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A successful clinical trial is dependent on recruitment. Between December 2003 and February 2006, our team successfully enrolled 289 participants in a large, single-center, randomized placebo-controlled trial (RCT) studying the impact of the patient-doctor relationship and acupuncture on irritable bowel syndrome (IBS) patients. This paper reports on the effectiveness of standard recruitment methods such as physician referral, newspaper advertisements, fliers, audio and video media (radio and television commercials) as well as relatively new methods not previously extensively reported on such as internet ads, ads in mass-transit vehicles and movie theater previews. We also report the fraction of cost each method consumed and fraction of recruitment each method generated. Our cost per call from potential participants varied from $3–$103 and cost per enrollment participant varied from $12–$584. Using a novel metric, the efficacy index, we found that physician referrals and flyers were the most effective recruitment method in our trial. Despite some methods being more efficient than others, all methods contributed to the successful recruitment. The iterative use of the efficacy index during a recruitment campaign may be helpful to calibrate and focus on the most effective recruitment methods.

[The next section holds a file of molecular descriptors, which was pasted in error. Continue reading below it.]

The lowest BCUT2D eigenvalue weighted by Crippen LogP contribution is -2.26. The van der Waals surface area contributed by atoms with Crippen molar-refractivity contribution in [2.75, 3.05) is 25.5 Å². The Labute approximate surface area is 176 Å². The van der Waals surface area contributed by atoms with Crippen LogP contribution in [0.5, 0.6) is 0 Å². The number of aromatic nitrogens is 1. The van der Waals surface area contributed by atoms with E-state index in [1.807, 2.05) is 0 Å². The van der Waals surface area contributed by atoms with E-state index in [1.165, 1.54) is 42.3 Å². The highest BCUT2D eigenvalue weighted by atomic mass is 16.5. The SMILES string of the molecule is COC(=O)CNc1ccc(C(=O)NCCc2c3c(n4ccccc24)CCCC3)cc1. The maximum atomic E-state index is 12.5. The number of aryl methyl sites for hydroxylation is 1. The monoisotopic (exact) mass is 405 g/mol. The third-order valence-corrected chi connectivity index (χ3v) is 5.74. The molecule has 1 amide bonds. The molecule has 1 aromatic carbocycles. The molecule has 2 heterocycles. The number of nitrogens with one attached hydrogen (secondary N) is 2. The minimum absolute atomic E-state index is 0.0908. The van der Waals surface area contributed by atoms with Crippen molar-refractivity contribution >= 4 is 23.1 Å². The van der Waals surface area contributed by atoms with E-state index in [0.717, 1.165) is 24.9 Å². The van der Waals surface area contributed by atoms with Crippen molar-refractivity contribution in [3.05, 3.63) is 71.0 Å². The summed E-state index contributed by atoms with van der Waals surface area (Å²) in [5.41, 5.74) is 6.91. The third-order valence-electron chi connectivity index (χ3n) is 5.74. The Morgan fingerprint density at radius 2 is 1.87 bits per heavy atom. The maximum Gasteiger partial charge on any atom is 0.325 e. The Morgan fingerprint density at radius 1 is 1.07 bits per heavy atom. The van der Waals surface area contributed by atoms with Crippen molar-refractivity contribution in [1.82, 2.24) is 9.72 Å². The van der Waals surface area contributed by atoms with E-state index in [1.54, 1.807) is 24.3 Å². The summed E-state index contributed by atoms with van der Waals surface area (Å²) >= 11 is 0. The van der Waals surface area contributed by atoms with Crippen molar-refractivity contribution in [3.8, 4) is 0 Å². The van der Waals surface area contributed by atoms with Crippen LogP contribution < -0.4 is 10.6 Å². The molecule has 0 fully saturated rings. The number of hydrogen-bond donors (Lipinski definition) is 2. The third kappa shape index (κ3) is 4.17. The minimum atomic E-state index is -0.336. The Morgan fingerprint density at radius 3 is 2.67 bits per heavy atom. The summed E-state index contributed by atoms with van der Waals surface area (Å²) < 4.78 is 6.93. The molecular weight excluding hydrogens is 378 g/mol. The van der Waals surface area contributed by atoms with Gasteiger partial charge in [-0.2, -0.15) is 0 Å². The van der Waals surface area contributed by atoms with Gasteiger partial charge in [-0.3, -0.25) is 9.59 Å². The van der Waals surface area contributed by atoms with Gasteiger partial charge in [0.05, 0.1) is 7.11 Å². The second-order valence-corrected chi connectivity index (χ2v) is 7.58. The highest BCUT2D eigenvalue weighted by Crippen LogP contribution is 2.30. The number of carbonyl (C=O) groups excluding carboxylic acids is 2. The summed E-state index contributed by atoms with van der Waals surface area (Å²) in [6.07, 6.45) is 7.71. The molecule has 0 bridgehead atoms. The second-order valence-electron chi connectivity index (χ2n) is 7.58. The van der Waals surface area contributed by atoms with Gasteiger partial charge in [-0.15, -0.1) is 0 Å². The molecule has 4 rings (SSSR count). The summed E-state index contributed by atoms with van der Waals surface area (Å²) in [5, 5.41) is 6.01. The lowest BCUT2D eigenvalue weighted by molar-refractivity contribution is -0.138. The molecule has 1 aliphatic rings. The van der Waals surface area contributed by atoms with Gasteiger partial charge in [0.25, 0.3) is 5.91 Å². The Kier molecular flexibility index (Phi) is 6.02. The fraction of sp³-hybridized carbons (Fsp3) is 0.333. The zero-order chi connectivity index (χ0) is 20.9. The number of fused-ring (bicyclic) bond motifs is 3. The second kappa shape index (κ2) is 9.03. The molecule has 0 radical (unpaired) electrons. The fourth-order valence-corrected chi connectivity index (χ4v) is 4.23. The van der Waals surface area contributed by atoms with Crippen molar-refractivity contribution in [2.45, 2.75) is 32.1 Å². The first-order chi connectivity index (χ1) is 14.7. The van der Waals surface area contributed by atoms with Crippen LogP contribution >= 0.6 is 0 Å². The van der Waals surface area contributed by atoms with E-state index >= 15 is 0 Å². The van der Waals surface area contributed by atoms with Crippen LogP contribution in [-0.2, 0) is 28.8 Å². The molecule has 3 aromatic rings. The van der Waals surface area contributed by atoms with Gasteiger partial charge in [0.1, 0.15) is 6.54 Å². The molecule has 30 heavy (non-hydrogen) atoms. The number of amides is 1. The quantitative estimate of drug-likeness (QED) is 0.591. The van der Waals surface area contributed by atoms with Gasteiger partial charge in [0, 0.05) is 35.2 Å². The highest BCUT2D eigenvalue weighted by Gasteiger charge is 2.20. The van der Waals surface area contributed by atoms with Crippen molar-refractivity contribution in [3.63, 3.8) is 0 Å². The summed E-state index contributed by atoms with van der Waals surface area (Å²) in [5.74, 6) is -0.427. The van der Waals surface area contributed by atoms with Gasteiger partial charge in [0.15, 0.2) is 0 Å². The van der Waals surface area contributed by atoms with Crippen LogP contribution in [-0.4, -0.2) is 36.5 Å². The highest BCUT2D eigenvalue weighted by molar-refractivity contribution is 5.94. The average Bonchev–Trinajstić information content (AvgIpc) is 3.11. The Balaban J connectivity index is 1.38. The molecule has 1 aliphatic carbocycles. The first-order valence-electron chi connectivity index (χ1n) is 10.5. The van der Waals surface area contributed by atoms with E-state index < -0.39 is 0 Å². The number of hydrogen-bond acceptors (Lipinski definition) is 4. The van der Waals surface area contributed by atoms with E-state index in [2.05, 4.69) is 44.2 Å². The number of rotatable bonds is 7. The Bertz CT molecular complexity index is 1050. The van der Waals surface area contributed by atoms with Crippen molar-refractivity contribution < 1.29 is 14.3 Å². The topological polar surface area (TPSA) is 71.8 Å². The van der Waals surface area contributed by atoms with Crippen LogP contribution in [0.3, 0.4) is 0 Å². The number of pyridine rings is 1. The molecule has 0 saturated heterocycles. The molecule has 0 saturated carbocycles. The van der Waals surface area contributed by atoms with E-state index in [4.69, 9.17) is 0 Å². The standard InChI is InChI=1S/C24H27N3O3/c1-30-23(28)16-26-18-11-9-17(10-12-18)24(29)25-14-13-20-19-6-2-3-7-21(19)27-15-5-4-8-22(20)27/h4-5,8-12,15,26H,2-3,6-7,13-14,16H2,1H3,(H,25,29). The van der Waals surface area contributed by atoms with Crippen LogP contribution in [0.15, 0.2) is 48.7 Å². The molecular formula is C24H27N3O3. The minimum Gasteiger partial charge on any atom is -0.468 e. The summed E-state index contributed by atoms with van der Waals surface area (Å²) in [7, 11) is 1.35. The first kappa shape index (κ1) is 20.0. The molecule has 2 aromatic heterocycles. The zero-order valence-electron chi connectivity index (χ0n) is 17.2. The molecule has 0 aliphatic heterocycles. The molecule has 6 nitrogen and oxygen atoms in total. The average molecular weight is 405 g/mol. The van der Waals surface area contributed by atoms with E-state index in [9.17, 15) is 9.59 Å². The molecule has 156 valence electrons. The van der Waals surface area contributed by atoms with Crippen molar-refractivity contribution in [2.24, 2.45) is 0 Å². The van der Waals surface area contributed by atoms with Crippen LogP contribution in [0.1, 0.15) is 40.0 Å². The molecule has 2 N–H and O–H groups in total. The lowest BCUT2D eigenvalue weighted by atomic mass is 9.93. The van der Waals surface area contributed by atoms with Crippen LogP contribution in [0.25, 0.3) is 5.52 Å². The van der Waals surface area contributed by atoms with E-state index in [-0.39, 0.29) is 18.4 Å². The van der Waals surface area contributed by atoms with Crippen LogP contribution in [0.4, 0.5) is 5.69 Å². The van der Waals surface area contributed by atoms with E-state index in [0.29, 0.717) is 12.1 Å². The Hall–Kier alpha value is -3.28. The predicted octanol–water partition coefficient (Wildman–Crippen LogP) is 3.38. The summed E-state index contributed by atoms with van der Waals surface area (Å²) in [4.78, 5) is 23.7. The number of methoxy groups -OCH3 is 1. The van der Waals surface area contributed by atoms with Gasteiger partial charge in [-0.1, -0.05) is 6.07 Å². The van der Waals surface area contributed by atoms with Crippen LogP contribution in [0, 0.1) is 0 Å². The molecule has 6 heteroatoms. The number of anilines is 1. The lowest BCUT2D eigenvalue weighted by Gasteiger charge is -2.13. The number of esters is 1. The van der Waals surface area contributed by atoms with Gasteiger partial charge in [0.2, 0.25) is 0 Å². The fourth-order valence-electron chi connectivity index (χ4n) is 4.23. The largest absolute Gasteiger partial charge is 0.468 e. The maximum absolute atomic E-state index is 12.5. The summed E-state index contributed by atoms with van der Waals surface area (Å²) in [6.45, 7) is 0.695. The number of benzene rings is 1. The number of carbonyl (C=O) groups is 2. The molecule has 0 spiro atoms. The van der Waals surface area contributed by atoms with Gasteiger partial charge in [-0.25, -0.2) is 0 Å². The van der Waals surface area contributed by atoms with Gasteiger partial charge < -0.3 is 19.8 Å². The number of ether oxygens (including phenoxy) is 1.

A successful clinical trial is dependent on recruitment. Between December 2003 and February 2006, our team successfully enrolled 289 participants in a large, single-center, randomized placebo-controlled trial (RCT) studying the impact of the patient-doctor relationship and acupuncture on irritable bowel syndrome (IBS) patients. This paper reports on the effectiveness of standard recruitment methods such as physician referral, newspaper advertisements, fliers, audio and video media (radio and television commercials) as well as relatively new methods not previously extensively reported on such as internet ads, ads in mass-transit vehicles and movie theater previews. We also report the fraction of cost each method consumed and fraction of recruitment each method generated. Our cost per call from potential participants varied from $3–$103 and cost per enrollment participant varied from $12–$584. Using a novel metric, the efficacy index, we found that physician referrals and flyers were the most effective recruitment method in our trial. Despite some methods being more efficient than others, all methods contributed to the successful recruitment. The iterative use of the efficacy index during a recruitment campaign may be helpful to calibrate and focus on the most effective recruitment methods.